traditional-publishing-self-publishing

To traditionally publish, or to self-publish, that is the question on every aspiring author’s lips. Ten years ago the question would not have been on the radar. But with the technology and resources more readily available, self-publishing is becoming both an accessible and viable option for authors to consider.

When I set out on my writing journey, I had it clear in my mind that there was no doubt – I wanted to be traditionally published. I had decided this for two main reasons:

  • Validation. To think that someone reputable thinks my book is worth publishing and is willing to give me the opportunity to do so would be totally mind blowing.
  • Sentimentality. To hold my own real book in my hand, to see it on shelves in bookstores, or on Instagram shelfies, would allow me to die very happy indeed.

Apart from these more personal reasons, working with a traditional publisher also offers the opportunity to work with professional editors, marketers, and promotion teams along the way. You are often paid an advance, and for the lucky ones, the possibility of multi-book deals is often on the table.

But, the publishing landscape is evolving, and as with most things it comes down to money – or lack thereof!

The hard truth in today’s publishing world is there’s less money available to support the industry. Publishers are not committing to as many titles as they used to, advances are smaller, contracts are tighter, and multi-book deals aren’t as commonplace as they used to be. In particular, publishers are hesitant to take risks on new, unknown authors. Instead they are looking for that amazingly, brilliant, new voice that is different from everyone else – the needle in a haystack.

Of course, getting a book deal still comes down expertise of the author to have a fresh voice and a brilliant story. But not every story can be brilliant. There’s a lot of amazing writers, that will never be published. Not because their story isn’t worthy, but just because it might be similar to something else, or it might be a narrower market, or a risky genre mash. There are infinite reasons why publishers will take on one author, and not another – and it doesn’t always come down to talent.

As I work towards the stage of querying agents and publishers I’ve began contemplating whether or not the self-publishing route could possibly be an option for me.

The biggest difference between publishing and self-publishing is that you, the author, takes control of everything – including the financial commitment. You are solely responsible for the editing, proofreading, formatting, type-setting, and cover-design – and that’s before it’s even published!

Publishing from there is a whole different kettle of fish; – eBook format, print on demand, or both? Then there’s marketing and promotion, of which you can engage a professional, or tackle on your own. Taking it on yourself means organising promotion prior to publication and after. From advanced reading copies for reviewers, to blog tours, physical tours, getting yourself on podcasts to talk about your book, newspapers & magazines, writing blog posts and articles, and generally just getting yourself and your book out there.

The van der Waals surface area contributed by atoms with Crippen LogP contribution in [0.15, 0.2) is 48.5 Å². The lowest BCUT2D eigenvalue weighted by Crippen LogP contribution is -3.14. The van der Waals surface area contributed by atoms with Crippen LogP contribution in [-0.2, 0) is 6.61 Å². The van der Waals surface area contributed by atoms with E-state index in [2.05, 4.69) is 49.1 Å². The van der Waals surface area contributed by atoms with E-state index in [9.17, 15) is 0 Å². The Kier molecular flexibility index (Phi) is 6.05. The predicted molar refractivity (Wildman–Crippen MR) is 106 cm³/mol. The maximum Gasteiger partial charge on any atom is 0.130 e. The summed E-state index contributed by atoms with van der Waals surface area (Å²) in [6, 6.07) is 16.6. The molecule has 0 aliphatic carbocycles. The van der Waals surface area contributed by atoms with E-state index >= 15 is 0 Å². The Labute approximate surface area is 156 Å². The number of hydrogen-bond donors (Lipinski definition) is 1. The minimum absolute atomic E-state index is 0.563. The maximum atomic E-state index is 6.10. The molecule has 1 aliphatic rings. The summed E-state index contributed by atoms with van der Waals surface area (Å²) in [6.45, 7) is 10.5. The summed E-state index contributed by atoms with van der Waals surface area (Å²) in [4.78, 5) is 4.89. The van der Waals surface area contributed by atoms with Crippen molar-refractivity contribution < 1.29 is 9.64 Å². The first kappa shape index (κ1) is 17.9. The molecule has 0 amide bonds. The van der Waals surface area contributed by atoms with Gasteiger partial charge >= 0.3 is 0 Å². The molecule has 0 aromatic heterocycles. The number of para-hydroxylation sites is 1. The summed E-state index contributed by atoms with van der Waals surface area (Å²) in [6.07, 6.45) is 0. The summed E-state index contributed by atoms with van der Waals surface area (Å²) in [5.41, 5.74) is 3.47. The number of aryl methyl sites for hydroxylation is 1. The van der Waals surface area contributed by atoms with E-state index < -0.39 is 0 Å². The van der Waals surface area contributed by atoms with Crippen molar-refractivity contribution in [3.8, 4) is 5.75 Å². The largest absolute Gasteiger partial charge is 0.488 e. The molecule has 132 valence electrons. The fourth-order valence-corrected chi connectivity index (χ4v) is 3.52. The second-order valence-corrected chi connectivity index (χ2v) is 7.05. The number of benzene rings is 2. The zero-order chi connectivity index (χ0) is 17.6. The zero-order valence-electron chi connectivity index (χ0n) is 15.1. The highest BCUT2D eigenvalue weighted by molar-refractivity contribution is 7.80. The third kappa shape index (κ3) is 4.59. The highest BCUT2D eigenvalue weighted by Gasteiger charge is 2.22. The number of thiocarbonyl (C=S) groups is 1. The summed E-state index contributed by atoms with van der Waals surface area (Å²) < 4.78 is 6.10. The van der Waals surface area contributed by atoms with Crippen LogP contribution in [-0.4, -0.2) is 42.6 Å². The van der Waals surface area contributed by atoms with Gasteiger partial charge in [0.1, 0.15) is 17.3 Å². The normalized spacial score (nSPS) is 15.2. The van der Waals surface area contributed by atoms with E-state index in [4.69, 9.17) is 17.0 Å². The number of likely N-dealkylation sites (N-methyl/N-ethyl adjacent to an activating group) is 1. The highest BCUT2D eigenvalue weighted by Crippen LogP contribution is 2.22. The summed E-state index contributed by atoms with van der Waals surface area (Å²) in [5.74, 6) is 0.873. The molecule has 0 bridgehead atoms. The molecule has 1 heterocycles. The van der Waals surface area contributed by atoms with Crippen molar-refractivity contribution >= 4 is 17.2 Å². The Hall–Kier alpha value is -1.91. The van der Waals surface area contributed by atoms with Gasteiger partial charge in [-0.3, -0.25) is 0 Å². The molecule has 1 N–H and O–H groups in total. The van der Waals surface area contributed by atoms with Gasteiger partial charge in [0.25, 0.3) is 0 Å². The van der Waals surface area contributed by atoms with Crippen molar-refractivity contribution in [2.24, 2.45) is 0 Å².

Self-publishing is not just a matter of writing the book, having it edited and then sharing it with the world. You don’t get to just head back to the desk to start work on your next book. You have to fit in the writing with the ten other roles that a publisher would normally handle. And with no support!

That was the part that used to daunt me. But now, after listening to numerous podcasts and further research into the topic, I can see it’s not beyond me. I know how social media, blog tours, and review sites work. I have a background in digital marketing, and I understand the importance of balancing promotion and not just doing the hard-sell. I’m also not afraid of investing in my stories to have them professionally assessed, critiqued and edited, and engaging professionals help design and set my book.

So, I’m not totally daunted by the self-publishing process anymore. Even the financial side of self-publishing sounds appealing – providing the book sells of course! Compare ten – thirty cents per sale through a traditional publisher, to seventy cents plus through self-publishing. The initial outlay is more expensive yes, but long term, providing it sells well, is healthier. Not that I’m going into this gig expecting to earn a decent living. I’m no J.K. Rowling or James Patterson. I have the bar set very low for expectations of financial return! .

The other issue with self-publishing people often have is perception.

When people think of indie authors, they think the author chose self-publishing not as an alternate route, but a forced route because they couldn’t sell their book to a publisher. And that can unfairly result in pre-judgment of the story. There’s also a perception that self-published books are rubbish – unprofessional, poorly edited, littered with errors, and cheaply produced. But the perception is slowly changing thanks to authors who choose self-publishing as their primary route. Those who are willing to put the time, money and effort into making their books as professionally produced as traditionally published books, are increasing respect for the industry.

Still, having all this new knowledge surrounding self-publishing wash around in my head, I find myself thinking of the validation and satisfaction I’d get from a traditional publisher being interested in my work. Being able to announce I have scored a book deal, and then walking past the book shop and seeing my novel in the window. Yep, now I’m way back to square one.

So while I’m still leaning towards the traditional publishing route, there’s certainly lot’s more thinking (and research) to do on this one!

What are your thoughts on traditional publishing vs self-publishing?